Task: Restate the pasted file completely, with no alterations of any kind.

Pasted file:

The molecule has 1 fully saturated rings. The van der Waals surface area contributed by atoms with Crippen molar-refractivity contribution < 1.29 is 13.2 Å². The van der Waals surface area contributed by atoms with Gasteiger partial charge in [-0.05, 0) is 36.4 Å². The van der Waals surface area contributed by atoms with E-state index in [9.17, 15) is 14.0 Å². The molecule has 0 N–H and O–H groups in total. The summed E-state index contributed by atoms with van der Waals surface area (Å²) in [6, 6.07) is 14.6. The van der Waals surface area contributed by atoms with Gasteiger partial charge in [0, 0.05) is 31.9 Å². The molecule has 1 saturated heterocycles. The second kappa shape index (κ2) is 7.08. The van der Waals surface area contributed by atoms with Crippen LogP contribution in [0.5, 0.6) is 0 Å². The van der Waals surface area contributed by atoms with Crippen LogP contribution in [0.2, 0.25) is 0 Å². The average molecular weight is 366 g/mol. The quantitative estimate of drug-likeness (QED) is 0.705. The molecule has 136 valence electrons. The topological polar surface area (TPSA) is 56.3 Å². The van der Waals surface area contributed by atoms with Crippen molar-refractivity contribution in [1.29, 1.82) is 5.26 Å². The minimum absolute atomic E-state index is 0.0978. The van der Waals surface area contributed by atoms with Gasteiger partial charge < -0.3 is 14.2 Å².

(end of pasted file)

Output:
The molecule has 1 fully saturated rings. The van der Waals surface area contributed by atoms with Crippen molar-refractivity contribution < 1.29 is 13.2 Å². The van der Waals surface area contributed by atoms with Gasteiger partial charge in [-0.05, 0) is 36.4 Å². The van der Waals surface area contributed by atoms with E-state index in [9.17, 15) is 14.0 Å². The molecule has 0 N–H and O–H groups in total. The summed E-state index contributed by atoms with van der Waals surface area (Å²) in [6, 6.07) is 14.6. The van der Waals surface area contributed by atoms with Gasteiger partial charge in [0, 0.05) is 31.9 Å². The molecule has 1 saturated heterocycles. The second kappa shape index (κ2) is 7.08. The van der Waals surface area contributed by atoms with Crippen LogP contribution in [0.5, 0.6) is 0 Å². The van der Waals surface area contributed by atoms with Crippen LogP contribution in [0.2, 0.25) is 0 Å². The average molecular weight is 366 g/mol. The quantitative estimate of drug-likeness (QED) is 0.705. The molecule has 136 valence electrons. The topological polar surface area (TPSA) is 56.3 Å². The van der Waals surface area contributed by atoms with Crippen molar-refractivity contribution in [1.29, 1.82) is 5.26 Å². The minimum absolute atomic E-state index is 0.0978. The van der Waals surface area contributed by atoms with Gasteiger partial charge < -0.3 is 14.2 Å².